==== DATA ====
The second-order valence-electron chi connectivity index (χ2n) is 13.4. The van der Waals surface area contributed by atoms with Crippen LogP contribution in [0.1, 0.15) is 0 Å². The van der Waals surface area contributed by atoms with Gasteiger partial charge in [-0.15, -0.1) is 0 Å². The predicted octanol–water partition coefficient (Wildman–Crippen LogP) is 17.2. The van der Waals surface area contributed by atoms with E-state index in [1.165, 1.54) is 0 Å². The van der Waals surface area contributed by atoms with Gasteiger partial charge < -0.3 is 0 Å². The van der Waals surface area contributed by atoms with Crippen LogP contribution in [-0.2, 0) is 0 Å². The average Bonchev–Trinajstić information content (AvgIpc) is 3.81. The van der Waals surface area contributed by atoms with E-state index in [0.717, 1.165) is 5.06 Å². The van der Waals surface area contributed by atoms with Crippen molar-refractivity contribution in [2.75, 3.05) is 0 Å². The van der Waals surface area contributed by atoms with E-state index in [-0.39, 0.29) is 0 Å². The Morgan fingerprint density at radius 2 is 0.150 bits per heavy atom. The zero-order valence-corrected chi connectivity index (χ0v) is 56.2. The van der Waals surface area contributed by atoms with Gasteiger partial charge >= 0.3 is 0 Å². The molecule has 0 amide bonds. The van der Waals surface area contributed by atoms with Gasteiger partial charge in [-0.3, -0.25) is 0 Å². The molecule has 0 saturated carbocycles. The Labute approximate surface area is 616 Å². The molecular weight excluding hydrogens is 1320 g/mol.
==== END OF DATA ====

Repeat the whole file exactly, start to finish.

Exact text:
The second-order valence-electron chi connectivity index (χ2n) is 13.4. The van der Waals surface area contributed by atoms with Crippen LogP contribution in [0.1, 0.15) is 0 Å². The van der Waals surface area contributed by atoms with Gasteiger partial charge in [-0.15, -0.1) is 0 Å². The predicted octanol–water partition coefficient (Wildman–Crippen LogP) is 17.2. The van der Waals surface area contributed by atoms with E-state index in [1.165, 1.54) is 0 Å². The van der Waals surface area contributed by atoms with Gasteiger partial charge < -0.3 is 0 Å². The van der Waals surface area contributed by atoms with Crippen LogP contribution in [-0.2, 0) is 0 Å². The average Bonchev–Trinajstić information content (AvgIpc) is 3.81. The van der Waals surface area contributed by atoms with E-state index in [0.717, 1.165) is 5.06 Å². The van der Waals surface area contributed by atoms with Crippen molar-refractivity contribution in [2.75, 3.05) is 0 Å². The van der Waals surface area contributed by atoms with E-state index in [-0.39, 0.29) is 0 Å². The Morgan fingerprint density at radius 2 is 0.150 bits per heavy atom. The zero-order valence-corrected chi connectivity index (χ0v) is 56.2. The van der Waals surface area contributed by atoms with Gasteiger partial charge >= 0.3 is 0 Å². The molecule has 0 amide bonds. The van der Waals surface area contributed by atoms with Gasteiger partial charge in [-0.3, -0.25) is 0 Å². The molecule has 0 saturated carbocycles. The Labute approximate surface area is 616 Å². The molecular weight excluding hydrogens is 1320 g/mol.